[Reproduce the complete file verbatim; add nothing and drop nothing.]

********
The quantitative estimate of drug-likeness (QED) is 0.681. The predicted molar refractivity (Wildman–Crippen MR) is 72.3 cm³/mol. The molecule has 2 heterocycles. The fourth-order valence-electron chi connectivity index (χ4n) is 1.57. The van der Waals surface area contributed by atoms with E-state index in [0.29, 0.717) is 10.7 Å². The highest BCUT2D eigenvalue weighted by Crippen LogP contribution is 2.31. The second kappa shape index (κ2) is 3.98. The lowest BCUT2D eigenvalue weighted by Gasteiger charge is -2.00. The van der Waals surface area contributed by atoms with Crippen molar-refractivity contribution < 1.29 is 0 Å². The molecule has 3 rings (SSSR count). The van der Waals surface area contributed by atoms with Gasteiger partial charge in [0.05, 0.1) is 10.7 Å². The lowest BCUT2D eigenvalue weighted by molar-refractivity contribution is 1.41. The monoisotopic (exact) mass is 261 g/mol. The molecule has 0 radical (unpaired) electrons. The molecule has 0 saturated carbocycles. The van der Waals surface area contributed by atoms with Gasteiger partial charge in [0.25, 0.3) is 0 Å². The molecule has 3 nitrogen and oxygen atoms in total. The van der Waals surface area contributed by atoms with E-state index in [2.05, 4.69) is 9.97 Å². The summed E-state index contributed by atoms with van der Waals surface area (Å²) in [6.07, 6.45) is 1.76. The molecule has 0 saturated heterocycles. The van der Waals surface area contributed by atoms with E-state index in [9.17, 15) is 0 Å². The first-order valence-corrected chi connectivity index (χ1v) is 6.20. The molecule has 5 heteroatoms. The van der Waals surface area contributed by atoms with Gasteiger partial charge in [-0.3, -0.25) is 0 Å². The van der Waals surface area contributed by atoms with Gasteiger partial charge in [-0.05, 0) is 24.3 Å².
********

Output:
The quantitative estimate of drug-likeness (QED) is 0.681. The predicted molar refractivity (Wildman–Crippen MR) is 72.3 cm³/mol. The molecule has 2 heterocycles. The fourth-order valence-electron chi connectivity index (χ4n) is 1.57. The van der Waals surface area contributed by atoms with E-state index in [0.29, 0.717) is 10.7 Å². The highest BCUT2D eigenvalue weighted by Crippen LogP contribution is 2.31. The second kappa shape index (κ2) is 3.98. The lowest BCUT2D eigenvalue weighted by Gasteiger charge is -2.00. The van der Waals surface area contributed by atoms with Crippen molar-refractivity contribution < 1.29 is 0 Å². The molecule has 3 rings (SSSR count). The van der Waals surface area contributed by atoms with Gasteiger partial charge in [0.05, 0.1) is 10.7 Å². The lowest BCUT2D eigenvalue weighted by molar-refractivity contribution is 1.41. The monoisotopic (exact) mass is 261 g/mol. The molecule has 0 radical (unpaired) electrons. The molecule has 0 saturated carbocycles. The van der Waals surface area contributed by atoms with Gasteiger partial charge in [0.25, 0.3) is 0 Å². The molecule has 3 nitrogen and oxygen atoms in total. The van der Waals surface area contributed by atoms with E-state index in [2.05, 4.69) is 9.97 Å². The summed E-state index contributed by atoms with van der Waals surface area (Å²) in [6.07, 6.45) is 1.76. The molecule has 0 saturated heterocycles. The van der Waals surface area contributed by atoms with E-state index in [9.17, 15) is 0 Å². The first-order valence-corrected chi connectivity index (χ1v) is 6.20. The molecule has 5 heteroatoms. The van der Waals surface area contributed by atoms with Gasteiger partial charge in [-0.3, -0.25) is 0 Å². The van der Waals surface area contributed by atoms with Gasteiger partial charge in [-0.05, 0) is 24.3 Å².